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How to improve your financial wellbeing

Your financial wellness is about more than just how much money you make. You don’t have to be a millionaire to be financially healthy, but it does take preparation and practice. Let’s unpack what your financial wellbeing entails and the ways you can improve it.

Financial success doesn’t always equal financial security. What you do with your money, how you manage it on a daily basis, and the decisions you make with it are what’s important when it comes to your financial wellbeing.

Determining your financial wellness

Financial wellness means you’re in control of your money and your money (or lack thereof) doesn’t control you. It entails having the security to pay your bills, the ability to plan for unexpected costs and making sound financial decisions so that you have the freedom to manage your money however you wish.

Ask yourself:

  • Do you have a budget that helps you control your day-to-day and monthly spending?
  • Do you have money set aside for an emergency?  
  • Do you have short- and long-term financial goals, and are you actively pursuing them?
  • Can you finance your spend without using a credit card?
  • What is your attitude towards money: optimism and abundance or scarcity and negativity?

Once you’ve answered these questions, you’ll have a better idea of the state of your financial health and what you can do to get it in shape.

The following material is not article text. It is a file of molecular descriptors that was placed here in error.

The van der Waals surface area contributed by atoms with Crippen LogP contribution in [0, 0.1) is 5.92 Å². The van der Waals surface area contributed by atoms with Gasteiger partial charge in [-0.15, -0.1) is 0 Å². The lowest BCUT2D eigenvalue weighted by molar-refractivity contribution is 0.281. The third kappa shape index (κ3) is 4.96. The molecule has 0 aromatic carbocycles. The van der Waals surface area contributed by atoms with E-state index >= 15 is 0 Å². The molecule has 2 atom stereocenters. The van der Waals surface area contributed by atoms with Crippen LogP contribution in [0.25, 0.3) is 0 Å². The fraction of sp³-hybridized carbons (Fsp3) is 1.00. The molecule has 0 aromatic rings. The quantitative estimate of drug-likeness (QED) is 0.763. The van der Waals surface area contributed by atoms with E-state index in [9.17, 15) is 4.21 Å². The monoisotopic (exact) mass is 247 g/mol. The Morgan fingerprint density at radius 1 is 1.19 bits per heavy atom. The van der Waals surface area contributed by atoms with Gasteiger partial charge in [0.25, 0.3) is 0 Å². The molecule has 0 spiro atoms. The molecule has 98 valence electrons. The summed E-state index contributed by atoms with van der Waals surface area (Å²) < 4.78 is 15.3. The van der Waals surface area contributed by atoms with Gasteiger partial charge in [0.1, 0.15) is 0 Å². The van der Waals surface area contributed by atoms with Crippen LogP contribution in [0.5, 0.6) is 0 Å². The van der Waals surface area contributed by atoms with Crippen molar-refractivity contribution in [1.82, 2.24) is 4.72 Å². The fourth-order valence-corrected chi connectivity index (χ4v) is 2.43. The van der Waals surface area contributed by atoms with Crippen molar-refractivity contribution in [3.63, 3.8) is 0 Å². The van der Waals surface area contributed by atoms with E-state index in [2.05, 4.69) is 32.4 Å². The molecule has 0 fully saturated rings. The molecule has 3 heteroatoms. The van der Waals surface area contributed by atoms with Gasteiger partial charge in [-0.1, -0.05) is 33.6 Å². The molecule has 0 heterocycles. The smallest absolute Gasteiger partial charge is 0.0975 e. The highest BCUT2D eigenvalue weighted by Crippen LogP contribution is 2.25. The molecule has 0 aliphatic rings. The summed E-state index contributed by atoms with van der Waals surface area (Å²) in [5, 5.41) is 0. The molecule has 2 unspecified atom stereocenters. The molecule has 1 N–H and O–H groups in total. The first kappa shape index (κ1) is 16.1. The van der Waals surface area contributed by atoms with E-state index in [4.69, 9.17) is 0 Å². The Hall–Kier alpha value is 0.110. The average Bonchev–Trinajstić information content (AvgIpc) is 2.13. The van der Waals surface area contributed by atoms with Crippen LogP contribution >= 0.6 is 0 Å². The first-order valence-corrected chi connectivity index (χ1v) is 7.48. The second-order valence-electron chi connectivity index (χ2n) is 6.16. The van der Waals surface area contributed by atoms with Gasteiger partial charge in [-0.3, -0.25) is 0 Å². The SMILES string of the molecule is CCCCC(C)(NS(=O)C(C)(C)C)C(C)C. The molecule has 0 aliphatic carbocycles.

Getting on the path to financial wellness

Take a look at the bigger picture; here’s how:

1. Take stock of your finances

Know where you stand financially and determine what adjustments need to be made. Assess how much you earn and spend, how much money goes towards paying debt, where you are falling short and what you can cut down on to free up cash flow.

2. Create a budget and stick to it

Approach budgeting as a tool to prioritise spending and help you determine where your money is going instead of wondering where it disappeared to. Creating a budget helps you develop smart money habits that put you in control of your money and empower your financial goals.

3. Decrease your debt

If most of your budget goes towards debt, meeting your financial goals can be difficult. As it also affects your credit score, consider a debt management solution to help deal with it. What you’re spending on interest could be better used towards savings or covering other expenses.

4. Plan ahead

Create an emergency fund by setting money aside that you can access if an unplanned expense or financial situation occurs. You also need to start preparing for retirement so that you’ll have a nest egg to fund your golden years when you aren’t earning an income anymore.

5. Protect what’s important

Get the right cover for you, your family and your assets so that if something unexpected happens, you don’t have to bear the financial impact. An insurance payout could reduce your expenses in the long run and help you maintain your and your family’s financial security.